Not everyone agrees that insisting on the practical aspects of humanities is a good idea.
This past week, I have been spending my time reading through some of these counterarguments. One text that keeps popping up in citations is Stefan Collini’s piece in the Times Literary Supplement in 2009. In it, Collini writes about the Research Excellence Framework (REF) when it was first introduced in UK universities.
Collini, a Professor of Intellectual History and English Literature at Cambridge, is an ardent critic of the marketization of universities in the UK. He has written extensively on the subject, including two books – What are Universities For (2012) and Speaking of Universities (2017). This is also the context of his slashing criticism against the demand for “impact” from the humanities.
And I think I must agree with most if not all his points.
It makes no sense to use similar criteria regardless of discipline or research area. It is overly restrictive to accept something as “impact” only if you can prove that you did it yourself – not to mention that proving that would be almost a job in itself.
Importantly, not all that comes out as a consequence of research is necessarily beneficial (just think of the nuclear bomb), And last but definitely not least, not all benefits are economic.
Collini ends his essay by insisting on the non-instrumental value of the humanities:
[W]hat we call the “humanities” are a collection of ways of encountering the record of human activity in its greatest richness and diversity. To attempt to deepen our understanding of this or that aspect of that activity is a purposeful expression of human curiosity and is … an end in itself.
Again, I would have to agree.
But I think it would be wrong to say that Collini is totally against the idea that the humanities could – or even should – also have effects that reach beyond the walls of the university.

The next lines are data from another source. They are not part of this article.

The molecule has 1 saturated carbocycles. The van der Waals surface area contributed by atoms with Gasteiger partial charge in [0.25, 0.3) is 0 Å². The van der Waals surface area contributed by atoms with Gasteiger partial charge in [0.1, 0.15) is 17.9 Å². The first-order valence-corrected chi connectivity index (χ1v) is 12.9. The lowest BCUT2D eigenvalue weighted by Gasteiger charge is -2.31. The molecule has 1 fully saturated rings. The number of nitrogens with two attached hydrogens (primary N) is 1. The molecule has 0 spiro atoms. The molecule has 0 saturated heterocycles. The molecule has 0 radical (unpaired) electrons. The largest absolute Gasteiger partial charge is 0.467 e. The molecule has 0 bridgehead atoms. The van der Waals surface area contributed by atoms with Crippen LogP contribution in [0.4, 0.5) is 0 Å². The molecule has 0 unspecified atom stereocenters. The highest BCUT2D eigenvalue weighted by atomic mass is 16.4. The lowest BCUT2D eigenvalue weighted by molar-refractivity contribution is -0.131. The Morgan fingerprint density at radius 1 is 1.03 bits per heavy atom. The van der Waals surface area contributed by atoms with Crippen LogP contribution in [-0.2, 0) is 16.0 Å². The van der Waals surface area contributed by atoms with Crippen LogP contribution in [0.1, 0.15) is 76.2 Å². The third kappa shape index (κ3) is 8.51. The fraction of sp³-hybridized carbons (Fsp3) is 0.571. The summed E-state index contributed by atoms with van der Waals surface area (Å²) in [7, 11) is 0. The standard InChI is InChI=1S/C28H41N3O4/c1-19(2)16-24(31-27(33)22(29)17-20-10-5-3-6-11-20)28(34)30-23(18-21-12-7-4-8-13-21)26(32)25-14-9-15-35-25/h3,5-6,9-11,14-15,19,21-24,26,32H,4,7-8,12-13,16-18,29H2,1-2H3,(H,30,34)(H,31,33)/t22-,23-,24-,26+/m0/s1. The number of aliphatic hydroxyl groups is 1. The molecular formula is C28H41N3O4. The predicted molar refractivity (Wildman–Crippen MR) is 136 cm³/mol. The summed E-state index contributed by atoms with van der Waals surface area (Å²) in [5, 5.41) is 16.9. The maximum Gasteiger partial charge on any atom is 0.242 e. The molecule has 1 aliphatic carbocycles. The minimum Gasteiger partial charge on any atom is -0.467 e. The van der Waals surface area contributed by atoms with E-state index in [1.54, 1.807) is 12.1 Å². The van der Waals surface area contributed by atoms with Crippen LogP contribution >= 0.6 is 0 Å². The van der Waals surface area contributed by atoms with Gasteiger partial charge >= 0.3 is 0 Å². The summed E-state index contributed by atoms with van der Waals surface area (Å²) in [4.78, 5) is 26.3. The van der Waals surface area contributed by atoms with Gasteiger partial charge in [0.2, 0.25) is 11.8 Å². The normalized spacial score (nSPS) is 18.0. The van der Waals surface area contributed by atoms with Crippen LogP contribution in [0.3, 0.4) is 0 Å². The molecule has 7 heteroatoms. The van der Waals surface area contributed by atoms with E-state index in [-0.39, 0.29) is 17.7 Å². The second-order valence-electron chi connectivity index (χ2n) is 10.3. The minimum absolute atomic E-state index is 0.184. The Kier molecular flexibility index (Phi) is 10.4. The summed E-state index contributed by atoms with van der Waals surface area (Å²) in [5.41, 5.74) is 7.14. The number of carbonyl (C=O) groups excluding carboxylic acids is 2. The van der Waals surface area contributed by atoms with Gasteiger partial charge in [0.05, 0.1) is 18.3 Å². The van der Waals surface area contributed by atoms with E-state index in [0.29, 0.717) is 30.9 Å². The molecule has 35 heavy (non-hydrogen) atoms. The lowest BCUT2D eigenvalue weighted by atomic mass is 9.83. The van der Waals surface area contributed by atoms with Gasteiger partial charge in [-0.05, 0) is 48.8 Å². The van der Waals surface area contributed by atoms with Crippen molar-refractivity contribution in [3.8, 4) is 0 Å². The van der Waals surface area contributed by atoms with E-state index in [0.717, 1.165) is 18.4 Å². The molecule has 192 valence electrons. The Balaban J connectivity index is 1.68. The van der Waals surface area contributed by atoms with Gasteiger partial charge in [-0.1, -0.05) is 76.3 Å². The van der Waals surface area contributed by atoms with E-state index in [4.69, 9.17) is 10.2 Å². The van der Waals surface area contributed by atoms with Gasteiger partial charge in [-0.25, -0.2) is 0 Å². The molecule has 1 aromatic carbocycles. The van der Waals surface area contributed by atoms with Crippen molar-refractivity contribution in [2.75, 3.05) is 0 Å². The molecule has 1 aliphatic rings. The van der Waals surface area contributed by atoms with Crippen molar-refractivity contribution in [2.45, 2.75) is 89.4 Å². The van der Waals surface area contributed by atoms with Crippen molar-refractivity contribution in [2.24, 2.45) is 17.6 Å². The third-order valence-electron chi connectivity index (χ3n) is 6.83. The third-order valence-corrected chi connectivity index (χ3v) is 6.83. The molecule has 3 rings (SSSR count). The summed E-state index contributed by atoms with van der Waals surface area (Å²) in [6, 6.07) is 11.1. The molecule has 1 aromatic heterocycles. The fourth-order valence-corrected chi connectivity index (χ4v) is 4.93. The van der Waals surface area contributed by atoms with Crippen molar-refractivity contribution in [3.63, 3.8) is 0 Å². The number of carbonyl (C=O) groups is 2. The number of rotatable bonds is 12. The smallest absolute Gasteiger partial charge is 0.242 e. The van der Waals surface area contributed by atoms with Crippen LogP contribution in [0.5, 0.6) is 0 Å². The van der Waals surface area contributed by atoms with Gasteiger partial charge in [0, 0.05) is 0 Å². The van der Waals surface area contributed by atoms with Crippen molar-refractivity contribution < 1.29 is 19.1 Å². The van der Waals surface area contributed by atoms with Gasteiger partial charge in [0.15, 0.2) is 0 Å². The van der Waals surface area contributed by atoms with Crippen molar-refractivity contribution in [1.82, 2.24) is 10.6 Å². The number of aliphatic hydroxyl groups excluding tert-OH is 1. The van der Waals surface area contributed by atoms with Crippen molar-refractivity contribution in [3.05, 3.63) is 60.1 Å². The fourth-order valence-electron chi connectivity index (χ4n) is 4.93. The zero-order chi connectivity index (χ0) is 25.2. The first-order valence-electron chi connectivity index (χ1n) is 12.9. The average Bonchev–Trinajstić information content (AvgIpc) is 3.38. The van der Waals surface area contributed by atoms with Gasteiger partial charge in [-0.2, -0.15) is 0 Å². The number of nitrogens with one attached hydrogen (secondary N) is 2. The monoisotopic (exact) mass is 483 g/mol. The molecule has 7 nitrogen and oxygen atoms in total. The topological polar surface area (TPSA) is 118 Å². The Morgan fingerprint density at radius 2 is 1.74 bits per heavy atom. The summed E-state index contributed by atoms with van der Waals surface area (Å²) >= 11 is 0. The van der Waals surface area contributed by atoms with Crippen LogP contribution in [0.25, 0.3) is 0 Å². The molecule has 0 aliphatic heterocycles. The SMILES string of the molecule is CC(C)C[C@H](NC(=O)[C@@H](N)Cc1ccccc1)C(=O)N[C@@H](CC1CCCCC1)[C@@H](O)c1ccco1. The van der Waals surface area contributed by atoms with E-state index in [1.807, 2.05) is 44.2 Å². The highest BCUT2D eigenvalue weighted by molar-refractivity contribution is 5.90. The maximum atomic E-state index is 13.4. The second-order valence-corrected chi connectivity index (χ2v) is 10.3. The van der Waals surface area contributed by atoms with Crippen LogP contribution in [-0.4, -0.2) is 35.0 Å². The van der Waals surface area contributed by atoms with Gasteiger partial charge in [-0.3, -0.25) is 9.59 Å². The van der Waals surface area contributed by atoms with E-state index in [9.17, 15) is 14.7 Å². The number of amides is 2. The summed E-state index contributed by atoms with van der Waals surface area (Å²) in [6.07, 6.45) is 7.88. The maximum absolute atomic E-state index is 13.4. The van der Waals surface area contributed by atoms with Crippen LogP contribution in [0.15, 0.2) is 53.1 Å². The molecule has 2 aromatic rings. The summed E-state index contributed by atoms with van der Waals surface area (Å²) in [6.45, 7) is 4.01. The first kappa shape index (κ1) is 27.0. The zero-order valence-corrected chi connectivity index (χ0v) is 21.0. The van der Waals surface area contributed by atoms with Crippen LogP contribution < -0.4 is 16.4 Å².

It is just that these effects usually happen in a way that is “much subtler, more long-term, and more indirect than the clacking of one billiard ball against another”. As such, they are often impossible to count. And they shouldn’t be taken as a measure of the quality of research itself.
What I am advocating, though, is that the humanities can also have those more direct impacts and there are ways that they can be advanced.
I don’t say this as a request to the policy makers to ramp up the demands for “impact” from the universities. I’m also not saying that each and every academic should take on this kind of work.
What I am saying is that there is a malfunctioning academic job market with just not enough academic positions to go around. And because of that, there is a host of PhDs with expertise and a deep appreciation of the humanities who would be in an ideal position to act as intermediaries and facilitate the uptake of insights from research in the humanities in different domains.
I am convinced that the world would be better off if the understanding of “human activity in its greatest richness and diversity”, provided by the humanities, would make more ripples into the wider society, business included. For one, that would be the best guarantee against any simplistic equation of impact with benefit, or the confusion of benefit with profit.
 Stefan Collini (2009) Impact on humanities: Researchers must take a stand now or be judged and rewarded as salesmen. Times Literary Supplement. November 13 2009.